Blog: Technology at the forefront of claims management

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Covid-19 has impacted all areas of life but for the insurance market the fundamental shift to remote working has created new challenges and nowhere has this been more evident than in claims management, blogs Tony Russell chief commercial officer at Charles Taylor Insuretech.

The pandemic presented a unique set of challenges for claims teams and management, particularly for the London and specialty risk markets. One of the major challenges has been the ability to discuss the technical adjusting of large and complex claims face to face with colleagues.  For complex claims there is a historical reliance on in person assessments by adjusters and subject matter experts, which has required adjusters to find ways to analyse perils remotely.

Thankfully, technology has been able to play a significant part in the solutions required by claims management teams. The combination of video conference technology and digital claims management systems with peer review capabilities have greatly alleviated the issue of remote working. 

Prior to the crisis the technology was available, but the challenge had been onboarding and integrating it with business operating models and legacy technology. Collaboration tools like MS Teams, Zoom, Cisco Spark and Google Hangouts, have become part and parcel of the new normal. Advanced analytics and artificial intelligence tools have created the ability to utilise satellite, drone, and other telemetry data to provide detailed assessments.

Technology is enabling the automation of heavily manual tasks in the claims management lifecycle. The ability to use AI and machine learning is reducing the need for teams of people to triage, assess and allocate claims across the business. By automating this process, claims are being segmented accurately, consistently and expediently; and allocated to the right adjuster at the right time every time.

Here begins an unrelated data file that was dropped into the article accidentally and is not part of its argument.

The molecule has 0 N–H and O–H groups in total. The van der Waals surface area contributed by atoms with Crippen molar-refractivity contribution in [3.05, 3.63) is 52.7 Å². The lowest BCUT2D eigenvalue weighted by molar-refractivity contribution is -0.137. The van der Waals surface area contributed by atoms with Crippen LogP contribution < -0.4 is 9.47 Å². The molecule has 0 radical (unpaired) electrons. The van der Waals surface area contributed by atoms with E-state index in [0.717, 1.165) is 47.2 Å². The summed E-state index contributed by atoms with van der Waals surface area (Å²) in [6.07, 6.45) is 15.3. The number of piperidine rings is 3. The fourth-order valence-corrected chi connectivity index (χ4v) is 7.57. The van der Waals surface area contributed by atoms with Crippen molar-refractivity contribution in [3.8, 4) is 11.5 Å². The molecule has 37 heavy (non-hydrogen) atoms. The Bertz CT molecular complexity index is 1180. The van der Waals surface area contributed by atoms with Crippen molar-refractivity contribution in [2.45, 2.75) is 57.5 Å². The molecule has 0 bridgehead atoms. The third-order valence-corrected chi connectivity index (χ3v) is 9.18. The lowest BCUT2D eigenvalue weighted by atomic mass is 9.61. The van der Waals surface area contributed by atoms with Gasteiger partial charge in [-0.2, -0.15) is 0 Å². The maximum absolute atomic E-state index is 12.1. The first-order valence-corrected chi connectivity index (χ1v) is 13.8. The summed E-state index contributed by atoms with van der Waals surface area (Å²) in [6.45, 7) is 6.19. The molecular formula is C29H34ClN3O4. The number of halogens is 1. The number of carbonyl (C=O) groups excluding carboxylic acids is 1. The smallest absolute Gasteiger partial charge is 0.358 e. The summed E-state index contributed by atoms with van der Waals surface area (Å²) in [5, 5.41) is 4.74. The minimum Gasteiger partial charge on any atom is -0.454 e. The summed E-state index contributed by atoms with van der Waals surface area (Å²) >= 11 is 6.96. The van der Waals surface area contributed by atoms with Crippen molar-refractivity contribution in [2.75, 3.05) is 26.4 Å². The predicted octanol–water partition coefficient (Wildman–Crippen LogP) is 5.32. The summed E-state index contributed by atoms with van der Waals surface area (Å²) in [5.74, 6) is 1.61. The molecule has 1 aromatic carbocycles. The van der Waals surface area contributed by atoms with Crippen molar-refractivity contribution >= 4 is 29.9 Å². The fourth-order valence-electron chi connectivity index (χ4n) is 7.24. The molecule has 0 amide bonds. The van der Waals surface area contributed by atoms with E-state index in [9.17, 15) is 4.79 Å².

A large proportion of claims can be segmented to a fast-track process for settlement and payment where key criteria is met. This ensures claims get paid quickly and the customer experience is greatly improved. The opportunities are significant - insurers can now refocus on customer centricity and accelerate their digital investments.

As the global economic recession continues, we anticipate a spike in insurance fraud.  The ability to identify fraud, without impacting on the speed of claims payments and customer service, has long been an issue for insurers. We are seeing claims teams now using advanced analytics, AI, and machine learning to better detect anomalies and flag fraud.  This is already delivering benefits for insurers in driving down fraud leakage.

Claims departments are already implementing new systems with which to handle ever greater levels of data and analytics. Lessons from previous claims are being learned, which allow teams to respond better, reduce indemnity liability and better inform underwriting decisions. Technology is being used to better understand the position and status of claims in the face of greater calls from regulators to speed claims settlements and deliver greater transparency in the process. This is enabling policyholders not only to track the progress of a claim but understand the data and reasoning behind the decisions.

Technology is now at the forefront of claims processing in today’s world. It is optimised by using automation where possible, complimented with the personal human touch to provide a compelling, streamlined process. The complexity and bespoke nature of the risks underwritten and claims in the London market require human intervention and discussion. What is becoming more tangible however is the benefit that technology can bring to target the level of human interaction and with it reduce the length of the process.

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